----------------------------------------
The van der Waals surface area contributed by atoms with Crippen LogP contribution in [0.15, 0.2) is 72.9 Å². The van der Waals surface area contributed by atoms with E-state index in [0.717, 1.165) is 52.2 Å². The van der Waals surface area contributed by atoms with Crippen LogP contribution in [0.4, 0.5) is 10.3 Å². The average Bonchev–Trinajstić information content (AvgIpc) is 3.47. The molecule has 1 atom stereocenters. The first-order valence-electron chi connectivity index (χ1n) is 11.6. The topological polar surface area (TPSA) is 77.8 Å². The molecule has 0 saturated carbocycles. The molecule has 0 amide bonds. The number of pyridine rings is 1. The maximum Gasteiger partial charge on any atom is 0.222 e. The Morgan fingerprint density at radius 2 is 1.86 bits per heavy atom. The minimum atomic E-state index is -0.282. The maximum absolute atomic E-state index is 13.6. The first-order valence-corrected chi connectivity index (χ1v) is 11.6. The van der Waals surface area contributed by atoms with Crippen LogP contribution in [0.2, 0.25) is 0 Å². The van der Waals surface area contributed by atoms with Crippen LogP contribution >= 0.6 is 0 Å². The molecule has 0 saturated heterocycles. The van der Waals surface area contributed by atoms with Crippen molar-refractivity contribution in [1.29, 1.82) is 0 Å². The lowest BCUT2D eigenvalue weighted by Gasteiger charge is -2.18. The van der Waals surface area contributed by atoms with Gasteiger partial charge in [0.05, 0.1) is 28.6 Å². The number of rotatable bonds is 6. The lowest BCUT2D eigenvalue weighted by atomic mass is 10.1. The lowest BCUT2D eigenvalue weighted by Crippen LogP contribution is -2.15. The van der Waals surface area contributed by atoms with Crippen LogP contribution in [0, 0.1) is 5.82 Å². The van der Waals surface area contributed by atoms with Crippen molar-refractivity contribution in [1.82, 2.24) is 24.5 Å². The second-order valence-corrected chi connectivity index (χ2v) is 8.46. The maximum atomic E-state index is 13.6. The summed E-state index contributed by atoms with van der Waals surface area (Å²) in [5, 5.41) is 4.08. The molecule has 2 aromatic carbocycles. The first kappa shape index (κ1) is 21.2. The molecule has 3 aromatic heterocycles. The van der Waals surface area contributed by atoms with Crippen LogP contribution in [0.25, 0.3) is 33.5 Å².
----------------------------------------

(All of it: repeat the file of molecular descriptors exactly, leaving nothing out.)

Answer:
The van der Waals surface area contributed by atoms with Crippen LogP contribution in [0.15, 0.2) is 72.9 Å². The van der Waals surface area contributed by atoms with E-state index in [0.717, 1.165) is 52.2 Å². The van der Waals surface area contributed by atoms with Crippen LogP contribution in [0.4, 0.5) is 10.3 Å². The average Bonchev–Trinajstić information content (AvgIpc) is 3.47. The molecule has 1 atom stereocenters. The first-order valence-electron chi connectivity index (χ1n) is 11.6. The topological polar surface area (TPSA) is 77.8 Å². The molecule has 0 saturated carbocycles. The molecule has 0 amide bonds. The number of pyridine rings is 1. The maximum Gasteiger partial charge on any atom is 0.222 e. The Morgan fingerprint density at radius 2 is 1.86 bits per heavy atom. The minimum atomic E-state index is -0.282. The maximum absolute atomic E-state index is 13.6. The first-order valence-corrected chi connectivity index (χ1v) is 11.6. The van der Waals surface area contributed by atoms with Crippen LogP contribution in [0.2, 0.25) is 0 Å². The van der Waals surface area contributed by atoms with Crippen LogP contribution >= 0.6 is 0 Å². The molecule has 0 saturated heterocycles. The van der Waals surface area contributed by atoms with Crippen molar-refractivity contribution in [1.29, 1.82) is 0 Å². The lowest BCUT2D eigenvalue weighted by Gasteiger charge is -2.18. The van der Waals surface area contributed by atoms with Gasteiger partial charge in [0.05, 0.1) is 28.6 Å². The number of rotatable bonds is 6. The lowest BCUT2D eigenvalue weighted by atomic mass is 10.1. The lowest BCUT2D eigenvalue weighted by Crippen LogP contribution is -2.15. The van der Waals surface area contributed by atoms with Crippen LogP contribution in [0, 0.1) is 5.82 Å². The van der Waals surface area contributed by atoms with Crippen molar-refractivity contribution in [1.82, 2.24) is 24.5 Å². The second-order valence-corrected chi connectivity index (χ2v) is 8.46. The maximum atomic E-state index is 13.6. The summed E-state index contributed by atoms with van der Waals surface area (Å²) in [5, 5.41) is 4.08. The molecule has 2 aromatic carbocycles. The first kappa shape index (κ1) is 21.2. The molecule has 3 aromatic heterocycles. The van der Waals surface area contributed by atoms with Crippen LogP contribution in [0.25, 0.3) is 33.5 Å².